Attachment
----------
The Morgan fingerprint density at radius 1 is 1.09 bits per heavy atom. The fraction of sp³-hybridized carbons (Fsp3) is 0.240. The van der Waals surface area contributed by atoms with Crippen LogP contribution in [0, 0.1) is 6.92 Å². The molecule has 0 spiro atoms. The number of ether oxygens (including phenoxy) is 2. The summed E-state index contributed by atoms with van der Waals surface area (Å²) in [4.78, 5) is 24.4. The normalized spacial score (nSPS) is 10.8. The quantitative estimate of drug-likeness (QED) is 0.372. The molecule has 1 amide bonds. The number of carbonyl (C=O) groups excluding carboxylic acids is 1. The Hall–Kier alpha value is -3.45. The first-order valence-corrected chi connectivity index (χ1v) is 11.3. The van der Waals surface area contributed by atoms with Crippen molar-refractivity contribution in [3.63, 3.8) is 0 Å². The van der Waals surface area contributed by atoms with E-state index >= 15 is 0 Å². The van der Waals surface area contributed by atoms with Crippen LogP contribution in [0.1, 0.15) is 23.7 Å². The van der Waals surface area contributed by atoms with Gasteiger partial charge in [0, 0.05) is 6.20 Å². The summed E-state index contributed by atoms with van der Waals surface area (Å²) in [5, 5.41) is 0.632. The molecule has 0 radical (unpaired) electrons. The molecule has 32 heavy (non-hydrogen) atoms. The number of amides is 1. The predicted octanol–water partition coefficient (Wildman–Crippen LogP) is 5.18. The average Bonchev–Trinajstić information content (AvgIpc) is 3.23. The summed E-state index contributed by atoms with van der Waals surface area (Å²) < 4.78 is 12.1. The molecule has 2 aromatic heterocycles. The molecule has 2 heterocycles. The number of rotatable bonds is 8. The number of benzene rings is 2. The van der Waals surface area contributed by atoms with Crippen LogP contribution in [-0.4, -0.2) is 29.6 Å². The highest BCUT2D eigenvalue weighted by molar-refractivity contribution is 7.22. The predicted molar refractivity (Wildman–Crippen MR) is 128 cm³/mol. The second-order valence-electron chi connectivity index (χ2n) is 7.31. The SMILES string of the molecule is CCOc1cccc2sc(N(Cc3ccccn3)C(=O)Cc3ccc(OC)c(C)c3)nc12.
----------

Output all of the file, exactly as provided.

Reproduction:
The Morgan fingerprint density at radius 1 is 1.09 bits per heavy atom. The fraction of sp³-hybridized carbons (Fsp3) is 0.240. The van der Waals surface area contributed by atoms with Crippen LogP contribution in [0, 0.1) is 6.92 Å². The molecule has 0 spiro atoms. The number of ether oxygens (including phenoxy) is 2. The summed E-state index contributed by atoms with van der Waals surface area (Å²) in [4.78, 5) is 24.4. The normalized spacial score (nSPS) is 10.8. The quantitative estimate of drug-likeness (QED) is 0.372. The molecule has 1 amide bonds. The number of carbonyl (C=O) groups excluding carboxylic acids is 1. The Hall–Kier alpha value is -3.45. The first-order valence-corrected chi connectivity index (χ1v) is 11.3. The van der Waals surface area contributed by atoms with Crippen molar-refractivity contribution in [3.63, 3.8) is 0 Å². The van der Waals surface area contributed by atoms with E-state index >= 15 is 0 Å². The van der Waals surface area contributed by atoms with Crippen LogP contribution in [0.1, 0.15) is 23.7 Å². The van der Waals surface area contributed by atoms with Gasteiger partial charge in [0, 0.05) is 6.20 Å². The summed E-state index contributed by atoms with van der Waals surface area (Å²) in [5, 5.41) is 0.632. The molecule has 0 radical (unpaired) electrons. The molecule has 32 heavy (non-hydrogen) atoms. The number of amides is 1. The predicted octanol–water partition coefficient (Wildman–Crippen LogP) is 5.18. The average Bonchev–Trinajstić information content (AvgIpc) is 3.23. The summed E-state index contributed by atoms with van der Waals surface area (Å²) < 4.78 is 12.1. The molecule has 2 aromatic heterocycles. The molecule has 2 heterocycles. The number of rotatable bonds is 8. The number of benzene rings is 2. The van der Waals surface area contributed by atoms with Crippen LogP contribution in [-0.4, -0.2) is 29.6 Å². The highest BCUT2D eigenvalue weighted by molar-refractivity contribution is 7.22. The predicted molar refractivity (Wildman–Crippen MR) is 128 cm³/mol. The second-order valence-electron chi connectivity index (χ2n) is 7.31. The SMILES string of the molecule is CCOc1cccc2sc(N(Cc3ccccn3)C(=O)Cc3ccc(OC)c(C)c3)nc12.